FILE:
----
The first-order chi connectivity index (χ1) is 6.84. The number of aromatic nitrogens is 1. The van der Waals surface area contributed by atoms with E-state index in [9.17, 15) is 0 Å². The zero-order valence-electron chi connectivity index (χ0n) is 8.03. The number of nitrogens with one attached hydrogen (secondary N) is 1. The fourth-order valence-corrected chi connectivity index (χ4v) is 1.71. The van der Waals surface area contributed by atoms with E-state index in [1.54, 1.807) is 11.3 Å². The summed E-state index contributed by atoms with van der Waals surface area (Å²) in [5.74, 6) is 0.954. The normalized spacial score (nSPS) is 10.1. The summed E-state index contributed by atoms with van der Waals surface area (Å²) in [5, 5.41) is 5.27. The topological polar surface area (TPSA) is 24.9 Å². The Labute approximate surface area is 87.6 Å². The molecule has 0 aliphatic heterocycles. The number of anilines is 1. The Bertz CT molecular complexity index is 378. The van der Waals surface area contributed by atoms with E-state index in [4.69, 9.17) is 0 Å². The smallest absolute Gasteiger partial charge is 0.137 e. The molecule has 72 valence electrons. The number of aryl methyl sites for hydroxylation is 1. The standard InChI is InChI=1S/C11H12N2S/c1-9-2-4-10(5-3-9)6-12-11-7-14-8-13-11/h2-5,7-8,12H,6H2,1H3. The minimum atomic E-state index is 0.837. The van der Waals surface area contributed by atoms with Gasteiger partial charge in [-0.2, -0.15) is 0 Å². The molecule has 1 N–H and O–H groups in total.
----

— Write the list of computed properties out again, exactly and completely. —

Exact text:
The first-order chi connectivity index (χ1) is 6.84. The number of aromatic nitrogens is 1. The van der Waals surface area contributed by atoms with E-state index in [9.17, 15) is 0 Å². The zero-order valence-electron chi connectivity index (χ0n) is 8.03. The number of nitrogens with one attached hydrogen (secondary N) is 1. The fourth-order valence-corrected chi connectivity index (χ4v) is 1.71. The van der Waals surface area contributed by atoms with E-state index in [1.54, 1.807) is 11.3 Å². The summed E-state index contributed by atoms with van der Waals surface area (Å²) in [5.74, 6) is 0.954. The normalized spacial score (nSPS) is 10.1. The summed E-state index contributed by atoms with van der Waals surface area (Å²) in [5, 5.41) is 5.27. The topological polar surface area (TPSA) is 24.9 Å². The Labute approximate surface area is 87.6 Å². The molecule has 0 aliphatic heterocycles. The number of anilines is 1. The Bertz CT molecular complexity index is 378. The van der Waals surface area contributed by atoms with E-state index in [4.69, 9.17) is 0 Å². The smallest absolute Gasteiger partial charge is 0.137 e. The molecule has 72 valence electrons. The number of aryl methyl sites for hydroxylation is 1. The standard InChI is InChI=1S/C11H12N2S/c1-9-2-4-10(5-3-9)6-12-11-7-14-8-13-11/h2-5,7-8,12H,6H2,1H3. The minimum atomic E-state index is 0.837. The van der Waals surface area contributed by atoms with Gasteiger partial charge in [-0.2, -0.15) is 0 Å². The molecule has 1 N–H and O–H groups in total.